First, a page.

With its silent breakfasts, farm to table meals, candle-lit shrines, and slow walking, contemplative guests, the place doesn't exactly match my aesthetic.

I'm sort of like a bull in a China shop here.
A man without a country.
A misplaced, misbegotten vagabond.

I suspect that I'm the only person here armed with a Diet Coke at all times. I definitely swear more than anyone I have met so far. And I was the only person in yesterday's sunrise yoga class wearing jeans and a tee shirt. 

And yet I've had an excellent weekend here, teaching storytelling and performing in their main theater. And it appears that I will be back three times next year, including a weekend alongside Elizabeth Gilbert, author of Eat Pray, Love, another weekend of storytelling like this last one, and a week-long advanced storytelling workshop in the summer.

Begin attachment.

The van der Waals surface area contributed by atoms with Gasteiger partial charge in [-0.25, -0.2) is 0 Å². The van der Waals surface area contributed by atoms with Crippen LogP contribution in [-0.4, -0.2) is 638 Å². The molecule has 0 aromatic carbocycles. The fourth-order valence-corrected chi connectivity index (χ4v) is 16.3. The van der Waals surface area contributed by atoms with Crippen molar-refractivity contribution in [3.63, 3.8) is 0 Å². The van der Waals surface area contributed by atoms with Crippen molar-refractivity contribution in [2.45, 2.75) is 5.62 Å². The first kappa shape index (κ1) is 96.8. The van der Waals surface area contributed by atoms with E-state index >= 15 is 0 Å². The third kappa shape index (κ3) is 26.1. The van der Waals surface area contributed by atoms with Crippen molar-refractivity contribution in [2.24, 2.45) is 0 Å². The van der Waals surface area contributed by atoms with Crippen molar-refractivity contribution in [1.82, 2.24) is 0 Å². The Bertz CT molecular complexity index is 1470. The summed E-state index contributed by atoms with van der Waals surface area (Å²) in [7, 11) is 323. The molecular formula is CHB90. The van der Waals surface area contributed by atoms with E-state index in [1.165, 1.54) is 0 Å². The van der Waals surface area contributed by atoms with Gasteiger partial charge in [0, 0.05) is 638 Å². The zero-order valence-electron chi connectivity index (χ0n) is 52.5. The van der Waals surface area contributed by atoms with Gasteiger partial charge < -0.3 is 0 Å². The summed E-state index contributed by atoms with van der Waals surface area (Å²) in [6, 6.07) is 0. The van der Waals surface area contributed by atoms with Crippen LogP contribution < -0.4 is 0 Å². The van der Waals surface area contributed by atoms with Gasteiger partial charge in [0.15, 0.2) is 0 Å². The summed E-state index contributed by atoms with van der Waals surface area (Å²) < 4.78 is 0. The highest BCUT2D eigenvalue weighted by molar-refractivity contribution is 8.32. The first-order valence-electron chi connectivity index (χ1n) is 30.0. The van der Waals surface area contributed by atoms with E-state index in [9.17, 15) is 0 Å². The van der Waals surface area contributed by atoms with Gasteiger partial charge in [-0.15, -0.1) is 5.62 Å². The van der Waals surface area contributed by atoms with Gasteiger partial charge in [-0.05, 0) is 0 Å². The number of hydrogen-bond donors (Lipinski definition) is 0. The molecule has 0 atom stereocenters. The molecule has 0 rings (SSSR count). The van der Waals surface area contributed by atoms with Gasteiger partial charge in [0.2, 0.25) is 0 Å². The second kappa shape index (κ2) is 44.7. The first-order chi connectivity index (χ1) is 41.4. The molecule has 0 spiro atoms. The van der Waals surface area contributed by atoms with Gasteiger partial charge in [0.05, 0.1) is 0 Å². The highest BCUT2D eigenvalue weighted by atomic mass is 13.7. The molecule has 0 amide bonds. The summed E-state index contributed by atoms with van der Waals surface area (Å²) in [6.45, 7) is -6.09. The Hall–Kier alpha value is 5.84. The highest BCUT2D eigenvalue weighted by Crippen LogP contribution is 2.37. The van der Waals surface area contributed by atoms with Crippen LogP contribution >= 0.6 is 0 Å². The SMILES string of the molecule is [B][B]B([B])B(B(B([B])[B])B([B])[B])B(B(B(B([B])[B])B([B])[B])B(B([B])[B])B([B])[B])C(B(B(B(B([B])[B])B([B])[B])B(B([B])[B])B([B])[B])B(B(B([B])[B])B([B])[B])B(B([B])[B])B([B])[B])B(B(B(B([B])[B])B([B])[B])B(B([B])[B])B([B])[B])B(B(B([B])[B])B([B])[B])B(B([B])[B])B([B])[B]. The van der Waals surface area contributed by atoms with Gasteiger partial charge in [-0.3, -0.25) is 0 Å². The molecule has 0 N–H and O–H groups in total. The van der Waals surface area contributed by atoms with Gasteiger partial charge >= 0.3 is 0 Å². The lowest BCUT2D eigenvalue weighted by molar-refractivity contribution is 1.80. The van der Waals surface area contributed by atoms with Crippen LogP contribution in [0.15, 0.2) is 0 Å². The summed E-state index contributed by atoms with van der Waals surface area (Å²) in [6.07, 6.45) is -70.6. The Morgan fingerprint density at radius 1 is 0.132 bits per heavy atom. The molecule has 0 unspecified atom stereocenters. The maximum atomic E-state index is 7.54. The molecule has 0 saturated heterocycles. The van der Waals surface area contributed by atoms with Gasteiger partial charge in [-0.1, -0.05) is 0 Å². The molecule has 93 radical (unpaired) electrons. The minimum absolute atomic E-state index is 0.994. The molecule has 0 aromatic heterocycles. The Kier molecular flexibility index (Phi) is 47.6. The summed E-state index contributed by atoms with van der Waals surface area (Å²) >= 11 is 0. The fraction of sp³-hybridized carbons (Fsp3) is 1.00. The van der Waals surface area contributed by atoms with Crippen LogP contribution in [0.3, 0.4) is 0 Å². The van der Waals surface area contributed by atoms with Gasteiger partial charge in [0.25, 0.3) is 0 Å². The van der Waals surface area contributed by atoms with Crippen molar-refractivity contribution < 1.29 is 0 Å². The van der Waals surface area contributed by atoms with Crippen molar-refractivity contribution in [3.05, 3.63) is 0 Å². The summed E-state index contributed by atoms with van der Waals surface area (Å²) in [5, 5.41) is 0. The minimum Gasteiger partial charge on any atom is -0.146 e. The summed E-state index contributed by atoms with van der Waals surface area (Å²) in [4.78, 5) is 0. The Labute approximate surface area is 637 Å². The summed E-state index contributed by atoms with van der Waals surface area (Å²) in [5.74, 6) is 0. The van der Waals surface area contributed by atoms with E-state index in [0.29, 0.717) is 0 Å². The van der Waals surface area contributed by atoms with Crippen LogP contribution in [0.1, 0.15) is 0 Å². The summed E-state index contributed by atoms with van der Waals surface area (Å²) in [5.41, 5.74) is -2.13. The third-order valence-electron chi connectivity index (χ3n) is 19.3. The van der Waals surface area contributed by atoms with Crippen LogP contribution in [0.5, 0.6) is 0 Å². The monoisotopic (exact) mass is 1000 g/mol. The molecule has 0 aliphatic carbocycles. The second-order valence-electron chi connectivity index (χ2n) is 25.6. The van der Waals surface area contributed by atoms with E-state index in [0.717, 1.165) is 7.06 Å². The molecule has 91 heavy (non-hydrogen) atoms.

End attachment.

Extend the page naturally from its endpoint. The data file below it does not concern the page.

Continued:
Somehow this place and I have found a means of coexisting. I think we may even like each other. 

Still, it may come as a surprise to those who know me well to hear that yesterday morning, I sat atop a rock on a hill in the early morning cold and meditated as the sun rose over the hills. 

While I meditate every morning, it's normally done on the couch.

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Lest you fear that I have lost myself entirely and become something I am not, I followed up this period of meditation with the trip to one of my favorite places in the world, forgoing the world class cuisine of Kripalu for something more fitting of my personal aesthetic. 

I thrive in possibly inappropriately competitive situations.